Making a Copper Mask, Part 2

October 26, 2009

 Go HERE for the first post on how to design and shape the mask.

Copper Jaguar Mask

Copper Jaguar Mask

The Copper Jaguar Mask could be used as it is, but I want to add spots and fabric decorations.

RIVETS:  A jaguar’s spots (like the markings on any spotted or striped cat) are unique to the individual, just like human finger prints.  Even black jaguars have spots, though they may not be visible except in bright sunlight.  But the spots on the mask will be highly stylized decorative rivets for a 3-D look.  Rivets are small cylindrical pieces of metal that are commonly used to join two pieces of metal without heat (in blacksmithing, large steel rivets are heated, though the pieces to be joined may not be). 

I drew dots on the copper with a permanent marker and used a drill press to drill holes from the inside of the mask, with the metal resting on a block of scrap wood.  The three hole sizes fit the three sizes of wire that I chose for rivets. 

Holes Drilled for Rivets

Holes Drilled for Rivets

Copper wire in gauges 14, 10, and 6 was annealed to soften it.  (Rivets smaller than 16 are more difficult to set, and anything larger than 6 is quite heavy).  The pieces of wire must be long enough to form a substantial domed or flattened “head” when they are hammered in, but not so long that the shank bends sideways or protrudes from the sheet metal.  For this project, I cut pieces of wire about 3/16″ long, and file the ends flat and smooth.  I usually lay the metal on the anvil for riveting, but the convex surface of the mask needed a domed support.  Fortunately I have a specialized tool for the job:  a forming stake, bought years ago from another blacksmith, made from a trailer hitch ball welded to a length of heavy square bar that slides into the hardy hole on my anvil.  For each rivet, I laid the mask right-side-up on the stake, put the rivet in the hole, and carefully hammered the end of the wire with the ball end of the hammer.  I worked on the edges of the rivet first, to stabilize it, then hammered the center to flatten it, and hammered the edges again to create a dome.  I flipped the mask over and hammered the rivet a couple of times from the back, just to make sure it was securely fastened into the metal.  Here’s the finished mask, with a closer view of some of the rivets.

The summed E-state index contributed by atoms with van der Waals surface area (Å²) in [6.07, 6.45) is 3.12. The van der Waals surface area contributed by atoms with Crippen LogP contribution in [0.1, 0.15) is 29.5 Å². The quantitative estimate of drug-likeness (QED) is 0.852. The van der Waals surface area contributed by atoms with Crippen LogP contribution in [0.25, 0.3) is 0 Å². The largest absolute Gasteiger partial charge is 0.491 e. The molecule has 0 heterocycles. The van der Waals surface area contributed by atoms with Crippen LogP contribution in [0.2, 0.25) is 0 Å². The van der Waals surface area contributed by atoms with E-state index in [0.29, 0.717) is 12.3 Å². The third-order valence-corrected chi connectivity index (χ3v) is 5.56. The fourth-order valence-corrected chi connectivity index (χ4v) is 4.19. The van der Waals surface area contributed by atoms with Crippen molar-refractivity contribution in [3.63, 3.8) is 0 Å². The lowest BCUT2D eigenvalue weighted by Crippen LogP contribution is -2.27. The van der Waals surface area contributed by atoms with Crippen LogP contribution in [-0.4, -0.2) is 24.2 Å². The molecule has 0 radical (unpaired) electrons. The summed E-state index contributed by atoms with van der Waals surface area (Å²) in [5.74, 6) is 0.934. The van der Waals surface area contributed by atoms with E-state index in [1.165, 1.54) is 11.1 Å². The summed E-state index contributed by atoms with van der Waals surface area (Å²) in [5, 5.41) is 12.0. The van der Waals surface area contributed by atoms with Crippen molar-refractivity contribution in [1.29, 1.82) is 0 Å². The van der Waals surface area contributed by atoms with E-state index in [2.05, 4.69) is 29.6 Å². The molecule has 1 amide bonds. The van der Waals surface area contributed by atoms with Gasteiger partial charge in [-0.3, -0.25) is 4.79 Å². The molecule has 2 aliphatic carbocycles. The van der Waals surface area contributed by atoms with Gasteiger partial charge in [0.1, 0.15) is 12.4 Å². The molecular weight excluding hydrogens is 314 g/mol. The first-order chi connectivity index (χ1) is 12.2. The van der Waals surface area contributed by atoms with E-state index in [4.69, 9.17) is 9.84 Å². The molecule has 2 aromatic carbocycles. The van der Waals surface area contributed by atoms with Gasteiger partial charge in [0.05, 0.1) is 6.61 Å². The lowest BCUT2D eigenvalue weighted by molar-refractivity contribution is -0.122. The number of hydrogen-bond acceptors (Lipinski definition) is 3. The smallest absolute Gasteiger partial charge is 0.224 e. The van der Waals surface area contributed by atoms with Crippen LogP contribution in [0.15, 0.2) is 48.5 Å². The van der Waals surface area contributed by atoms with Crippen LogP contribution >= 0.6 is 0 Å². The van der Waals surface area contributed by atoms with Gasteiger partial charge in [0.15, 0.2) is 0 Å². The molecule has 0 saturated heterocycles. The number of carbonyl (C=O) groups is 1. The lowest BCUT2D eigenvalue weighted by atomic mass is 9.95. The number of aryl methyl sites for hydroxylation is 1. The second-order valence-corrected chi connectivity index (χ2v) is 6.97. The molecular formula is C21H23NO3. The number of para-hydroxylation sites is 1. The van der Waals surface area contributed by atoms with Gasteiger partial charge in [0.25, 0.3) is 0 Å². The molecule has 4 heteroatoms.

Jaguar Mask - Rivets

Jaguar Mask - Finished

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2 Responses to “Making a Copper Mask, Part 2”

  1. debra said

    It’s interesting to hear how you added the spots, and I was surprised to see how much they add to the mask. I’d like to see it on to see how the fabric and jewelry falls. (Now I must rethink my normal halloween costume–green hair and makeup–time to start a new tradition I think)

  2. ironwing said

    I’ll post a picture of my costume on the day of the All Souls Procession (Nov. 8).

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